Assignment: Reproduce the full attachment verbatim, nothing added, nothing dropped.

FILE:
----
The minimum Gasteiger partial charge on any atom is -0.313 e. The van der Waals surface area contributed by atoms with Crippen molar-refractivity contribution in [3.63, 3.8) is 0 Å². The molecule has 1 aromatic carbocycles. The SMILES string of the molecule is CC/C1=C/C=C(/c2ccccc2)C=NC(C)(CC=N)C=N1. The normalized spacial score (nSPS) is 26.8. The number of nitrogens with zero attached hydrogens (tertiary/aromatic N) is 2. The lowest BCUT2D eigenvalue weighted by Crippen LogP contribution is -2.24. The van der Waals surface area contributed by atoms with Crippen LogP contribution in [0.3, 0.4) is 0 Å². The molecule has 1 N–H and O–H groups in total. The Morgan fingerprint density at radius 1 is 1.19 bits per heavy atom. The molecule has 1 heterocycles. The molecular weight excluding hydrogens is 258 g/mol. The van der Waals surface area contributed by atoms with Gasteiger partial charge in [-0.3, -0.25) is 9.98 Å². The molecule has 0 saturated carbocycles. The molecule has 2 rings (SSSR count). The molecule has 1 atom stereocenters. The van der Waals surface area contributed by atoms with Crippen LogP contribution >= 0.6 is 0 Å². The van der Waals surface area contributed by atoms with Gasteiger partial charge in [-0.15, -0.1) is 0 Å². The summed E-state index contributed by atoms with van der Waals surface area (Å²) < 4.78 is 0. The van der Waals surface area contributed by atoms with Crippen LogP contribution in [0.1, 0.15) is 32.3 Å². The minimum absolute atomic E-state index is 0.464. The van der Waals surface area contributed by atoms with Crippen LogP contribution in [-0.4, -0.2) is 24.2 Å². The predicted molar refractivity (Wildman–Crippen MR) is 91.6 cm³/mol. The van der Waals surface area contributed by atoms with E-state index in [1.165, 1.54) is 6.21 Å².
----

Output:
The minimum Gasteiger partial charge on any atom is -0.313 e. The van der Waals surface area contributed by atoms with Crippen molar-refractivity contribution in [3.63, 3.8) is 0 Å². The molecule has 1 aromatic carbocycles. The SMILES string of the molecule is CC/C1=C/C=C(/c2ccccc2)C=NC(C)(CC=N)C=N1. The normalized spacial score (nSPS) is 26.8. The number of nitrogens with zero attached hydrogens (tertiary/aromatic N) is 2. The lowest BCUT2D eigenvalue weighted by Crippen LogP contribution is -2.24. The van der Waals surface area contributed by atoms with Crippen LogP contribution in [0.3, 0.4) is 0 Å². The molecule has 1 N–H and O–H groups in total. The Morgan fingerprint density at radius 1 is 1.19 bits per heavy atom. The molecule has 1 heterocycles. The molecular weight excluding hydrogens is 258 g/mol. The van der Waals surface area contributed by atoms with Gasteiger partial charge in [-0.3, -0.25) is 9.98 Å². The molecule has 0 saturated carbocycles. The molecule has 2 rings (SSSR count). The molecule has 1 atom stereocenters. The van der Waals surface area contributed by atoms with Crippen LogP contribution >= 0.6 is 0 Å². The van der Waals surface area contributed by atoms with Gasteiger partial charge in [-0.15, -0.1) is 0 Å². The summed E-state index contributed by atoms with van der Waals surface area (Å²) < 4.78 is 0. The van der Waals surface area contributed by atoms with Crippen LogP contribution in [0.1, 0.15) is 32.3 Å². The minimum absolute atomic E-state index is 0.464. The van der Waals surface area contributed by atoms with Crippen LogP contribution in [-0.4, -0.2) is 24.2 Å². The predicted molar refractivity (Wildman–Crippen MR) is 91.6 cm³/mol. The van der Waals surface area contributed by atoms with E-state index in [1.165, 1.54) is 6.21 Å².